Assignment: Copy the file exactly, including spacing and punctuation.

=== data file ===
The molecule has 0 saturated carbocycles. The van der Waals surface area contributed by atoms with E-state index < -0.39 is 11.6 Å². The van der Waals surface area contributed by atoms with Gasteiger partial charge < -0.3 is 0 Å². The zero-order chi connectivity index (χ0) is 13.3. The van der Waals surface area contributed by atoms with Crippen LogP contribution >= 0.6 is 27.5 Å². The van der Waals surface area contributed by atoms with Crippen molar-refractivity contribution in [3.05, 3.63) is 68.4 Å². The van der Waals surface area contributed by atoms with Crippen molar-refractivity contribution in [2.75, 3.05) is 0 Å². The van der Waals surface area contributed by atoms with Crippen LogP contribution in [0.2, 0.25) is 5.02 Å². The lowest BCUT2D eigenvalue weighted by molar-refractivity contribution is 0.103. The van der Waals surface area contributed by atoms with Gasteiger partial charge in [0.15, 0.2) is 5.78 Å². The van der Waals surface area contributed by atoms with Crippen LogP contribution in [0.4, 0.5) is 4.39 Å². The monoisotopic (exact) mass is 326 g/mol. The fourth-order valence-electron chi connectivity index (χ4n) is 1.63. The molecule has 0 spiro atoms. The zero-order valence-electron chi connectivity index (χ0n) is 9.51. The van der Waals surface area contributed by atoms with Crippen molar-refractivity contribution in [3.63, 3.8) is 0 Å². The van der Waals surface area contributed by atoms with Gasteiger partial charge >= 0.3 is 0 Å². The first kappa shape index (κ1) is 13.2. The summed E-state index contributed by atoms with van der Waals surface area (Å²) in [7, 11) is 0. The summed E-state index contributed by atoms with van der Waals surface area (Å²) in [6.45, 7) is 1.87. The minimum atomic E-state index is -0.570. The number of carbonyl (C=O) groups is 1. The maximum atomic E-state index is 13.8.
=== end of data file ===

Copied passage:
The molecule has 0 saturated carbocycles. The van der Waals surface area contributed by atoms with E-state index < -0.39 is 11.6 Å². The van der Waals surface area contributed by atoms with Gasteiger partial charge < -0.3 is 0 Å². The zero-order chi connectivity index (χ0) is 13.3. The van der Waals surface area contributed by atoms with Crippen LogP contribution >= 0.6 is 27.5 Å². The van der Waals surface area contributed by atoms with Crippen molar-refractivity contribution in [3.05, 3.63) is 68.4 Å². The van der Waals surface area contributed by atoms with Crippen molar-refractivity contribution in [2.75, 3.05) is 0 Å². The van der Waals surface area contributed by atoms with Crippen LogP contribution in [0.2, 0.25) is 5.02 Å². The lowest BCUT2D eigenvalue weighted by molar-refractivity contribution is 0.103. The van der Waals surface area contributed by atoms with Gasteiger partial charge in [0.15, 0.2) is 5.78 Å². The van der Waals surface area contributed by atoms with Crippen LogP contribution in [0.4, 0.5) is 4.39 Å². The monoisotopic (exact) mass is 326 g/mol. The fourth-order valence-electron chi connectivity index (χ4n) is 1.63. The molecule has 0 spiro atoms. The zero-order valence-electron chi connectivity index (χ0n) is 9.51. The van der Waals surface area contributed by atoms with Crippen molar-refractivity contribution in [3.63, 3.8) is 0 Å². The van der Waals surface area contributed by atoms with Gasteiger partial charge >= 0.3 is 0 Å². The first kappa shape index (κ1) is 13.2. The summed E-state index contributed by atoms with van der Waals surface area (Å²) in [7, 11) is 0. The summed E-state index contributed by atoms with van der Waals surface area (Å²) in [6.45, 7) is 1.87. The minimum atomic E-state index is -0.570. The number of carbonyl (C=O) groups is 1. The maximum atomic E-state index is 13.8.